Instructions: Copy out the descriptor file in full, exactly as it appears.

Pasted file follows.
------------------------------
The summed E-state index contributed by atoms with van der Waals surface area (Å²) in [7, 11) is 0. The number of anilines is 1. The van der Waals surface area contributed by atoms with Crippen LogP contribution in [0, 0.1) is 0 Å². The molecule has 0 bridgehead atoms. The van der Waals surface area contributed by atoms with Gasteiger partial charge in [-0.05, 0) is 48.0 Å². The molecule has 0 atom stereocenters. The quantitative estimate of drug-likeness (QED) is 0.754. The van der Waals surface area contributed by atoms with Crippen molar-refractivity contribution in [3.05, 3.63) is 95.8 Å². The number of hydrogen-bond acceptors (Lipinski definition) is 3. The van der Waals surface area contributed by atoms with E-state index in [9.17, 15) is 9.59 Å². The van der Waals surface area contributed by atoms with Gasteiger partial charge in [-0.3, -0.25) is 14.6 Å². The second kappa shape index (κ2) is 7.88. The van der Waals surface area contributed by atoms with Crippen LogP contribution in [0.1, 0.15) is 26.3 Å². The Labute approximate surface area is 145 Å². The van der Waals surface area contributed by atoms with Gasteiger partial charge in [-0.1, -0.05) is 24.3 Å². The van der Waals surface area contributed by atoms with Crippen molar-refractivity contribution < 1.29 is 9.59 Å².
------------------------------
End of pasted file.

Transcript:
The summed E-state index contributed by atoms with van der Waals surface area (Å²) in [7, 11) is 0. The number of anilines is 1. The van der Waals surface area contributed by atoms with Crippen LogP contribution in [0, 0.1) is 0 Å². The molecule has 0 bridgehead atoms. The van der Waals surface area contributed by atoms with Gasteiger partial charge in [-0.05, 0) is 48.0 Å². The molecule has 0 atom stereocenters. The quantitative estimate of drug-likeness (QED) is 0.754. The van der Waals surface area contributed by atoms with Crippen molar-refractivity contribution in [3.05, 3.63) is 95.8 Å². The number of hydrogen-bond acceptors (Lipinski definition) is 3. The van der Waals surface area contributed by atoms with E-state index in [9.17, 15) is 9.59 Å². The van der Waals surface area contributed by atoms with Gasteiger partial charge in [-0.3, -0.25) is 14.6 Å². The second kappa shape index (κ2) is 7.88. The van der Waals surface area contributed by atoms with Crippen LogP contribution in [0.1, 0.15) is 26.3 Å². The Labute approximate surface area is 145 Å². The van der Waals surface area contributed by atoms with Gasteiger partial charge in [-0.1, -0.05) is 24.3 Å². The van der Waals surface area contributed by atoms with Crippen molar-refractivity contribution < 1.29 is 9.59 Å².